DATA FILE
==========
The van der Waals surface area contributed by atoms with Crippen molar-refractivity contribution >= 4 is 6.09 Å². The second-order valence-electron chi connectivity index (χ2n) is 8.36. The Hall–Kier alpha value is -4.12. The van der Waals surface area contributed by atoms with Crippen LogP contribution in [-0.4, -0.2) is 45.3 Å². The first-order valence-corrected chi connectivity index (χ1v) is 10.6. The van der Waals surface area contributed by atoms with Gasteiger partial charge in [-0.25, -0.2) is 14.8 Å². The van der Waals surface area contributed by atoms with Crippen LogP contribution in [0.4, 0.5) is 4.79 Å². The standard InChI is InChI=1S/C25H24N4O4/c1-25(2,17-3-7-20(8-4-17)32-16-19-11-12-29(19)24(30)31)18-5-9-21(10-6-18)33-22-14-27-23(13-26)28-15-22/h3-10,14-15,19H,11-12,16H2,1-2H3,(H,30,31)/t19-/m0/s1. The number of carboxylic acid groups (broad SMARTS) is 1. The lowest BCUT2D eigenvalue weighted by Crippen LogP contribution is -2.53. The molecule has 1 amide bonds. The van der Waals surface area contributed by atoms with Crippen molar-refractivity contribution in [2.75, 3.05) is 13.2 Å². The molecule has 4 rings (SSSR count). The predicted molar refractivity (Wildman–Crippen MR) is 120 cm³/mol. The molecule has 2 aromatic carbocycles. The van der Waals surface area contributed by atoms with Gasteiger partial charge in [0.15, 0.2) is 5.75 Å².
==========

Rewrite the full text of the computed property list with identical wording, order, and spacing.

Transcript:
The van der Waals surface area contributed by atoms with Crippen molar-refractivity contribution >= 4 is 6.09 Å². The second-order valence-electron chi connectivity index (χ2n) is 8.36. The Hall–Kier alpha value is -4.12. The van der Waals surface area contributed by atoms with Crippen LogP contribution in [-0.4, -0.2) is 45.3 Å². The first-order valence-corrected chi connectivity index (χ1v) is 10.6. The van der Waals surface area contributed by atoms with Gasteiger partial charge in [-0.25, -0.2) is 14.8 Å². The van der Waals surface area contributed by atoms with Crippen LogP contribution in [0.4, 0.5) is 4.79 Å². The standard InChI is InChI=1S/C25H24N4O4/c1-25(2,17-3-7-20(8-4-17)32-16-19-11-12-29(19)24(30)31)18-5-9-21(10-6-18)33-22-14-27-23(13-26)28-15-22/h3-10,14-15,19H,11-12,16H2,1-2H3,(H,30,31)/t19-/m0/s1. The number of carboxylic acid groups (broad SMARTS) is 1. The lowest BCUT2D eigenvalue weighted by Crippen LogP contribution is -2.53. The molecule has 1 amide bonds. The van der Waals surface area contributed by atoms with Crippen molar-refractivity contribution in [2.75, 3.05) is 13.2 Å². The molecule has 4 rings (SSSR count). The predicted molar refractivity (Wildman–Crippen MR) is 120 cm³/mol. The molecule has 2 aromatic carbocycles. The van der Waals surface area contributed by atoms with Gasteiger partial charge in [0.15, 0.2) is 5.75 Å².